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Title: The effects of modern restoration techniques on the prehistoric temples of the Maltese Islands
Authors: Tampone, Gennaro
Vannucci, Sergio
Keywords: Megalithic temples -- Malta
Antiquities -- Collection and preservation
Malta -- Antiquities
Megalithic temples -- Conservation and restoration -- Malta
Issue Date: 1987
Publisher: ICOMOS
Citation: International Council on Monuments and Sites 8th General Assembly and International Symposium, "Old cultures in new worlds". Washington, D.C. : US/ICOMOS, 1987. p. 484-491
Abstract: In the hurried and superficial contemporary world, aware but insufficiently respectful as we are of ancient building techniques, the ease with huge modern architectonic elements are moved and positioned can induce us to' forget the hard work and care employed by the ancient builder of megalithic buildings for a correct rendering of their design. We also tend to underestimate his great accuracy of execution. The pre-historic megalithic temples of the Maltese Islands, included in UNESCO's list of monuments of world importance, are to be considered among the greatest examples of architecture and structural systems of all time. The building of the 'temples was the result of the combined ingeniousness, skill, accuracy and hard work of entire communities. The ancient builders exploited the weight of the enormous monoliths and the mechanical properties of the stone, taking advantage of the reciprocal action arising out of the contrasting weight of the blocks leaning one against the other; a simple but reiterated system of hollows or embeddments and bosses was also adopted. The temples are undergoing severe and irreversible degradation. The exposed surfaces thus manifest typical "corrosion" phenomena (at times in the form of true alveoli) caused by the dissolution of the calcium carbonate by meteoric: waters which is enhanced by the salt-laden atmosphere, and also superficial disaggregation, together with the formation of crusts due to both thermal variations and the absorbed water. The prevalence of one or another of these mechanisms depends upon the structural characteristics of the stone, which vary according to its original stratigraphic level, the degree of exposure of the area, its vicinity to the sea, etc.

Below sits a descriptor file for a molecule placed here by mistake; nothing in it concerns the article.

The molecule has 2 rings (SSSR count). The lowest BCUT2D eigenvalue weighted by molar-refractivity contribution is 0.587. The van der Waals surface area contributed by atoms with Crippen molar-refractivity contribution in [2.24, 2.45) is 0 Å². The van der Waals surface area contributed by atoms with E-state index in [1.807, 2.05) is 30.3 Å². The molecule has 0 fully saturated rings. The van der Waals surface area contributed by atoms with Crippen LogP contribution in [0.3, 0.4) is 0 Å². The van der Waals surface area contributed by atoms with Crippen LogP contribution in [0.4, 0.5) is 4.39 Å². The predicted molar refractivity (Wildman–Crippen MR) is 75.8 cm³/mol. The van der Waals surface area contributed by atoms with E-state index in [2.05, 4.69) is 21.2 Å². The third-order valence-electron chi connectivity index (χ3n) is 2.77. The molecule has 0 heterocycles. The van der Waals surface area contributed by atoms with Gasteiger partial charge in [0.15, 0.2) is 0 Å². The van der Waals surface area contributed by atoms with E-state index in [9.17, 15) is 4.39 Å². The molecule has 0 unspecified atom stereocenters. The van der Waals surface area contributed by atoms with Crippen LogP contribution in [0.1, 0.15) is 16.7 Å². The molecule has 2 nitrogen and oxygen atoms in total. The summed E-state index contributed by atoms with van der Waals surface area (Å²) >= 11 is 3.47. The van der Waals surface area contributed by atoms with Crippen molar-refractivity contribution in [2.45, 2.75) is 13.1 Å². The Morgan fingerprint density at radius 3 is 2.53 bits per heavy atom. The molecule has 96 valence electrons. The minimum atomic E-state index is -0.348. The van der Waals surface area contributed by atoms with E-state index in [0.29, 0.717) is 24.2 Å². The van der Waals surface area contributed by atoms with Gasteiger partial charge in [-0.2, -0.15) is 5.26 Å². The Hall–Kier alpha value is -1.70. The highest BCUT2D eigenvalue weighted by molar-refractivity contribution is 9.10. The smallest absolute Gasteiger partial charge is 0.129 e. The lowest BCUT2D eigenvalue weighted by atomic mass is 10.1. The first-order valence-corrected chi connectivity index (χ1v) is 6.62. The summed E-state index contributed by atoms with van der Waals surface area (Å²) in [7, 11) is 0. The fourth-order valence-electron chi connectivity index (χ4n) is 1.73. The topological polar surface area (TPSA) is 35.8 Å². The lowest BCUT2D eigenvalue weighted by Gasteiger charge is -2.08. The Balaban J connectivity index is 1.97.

Appears in Collections:Melitensia Works - ERCASHArc

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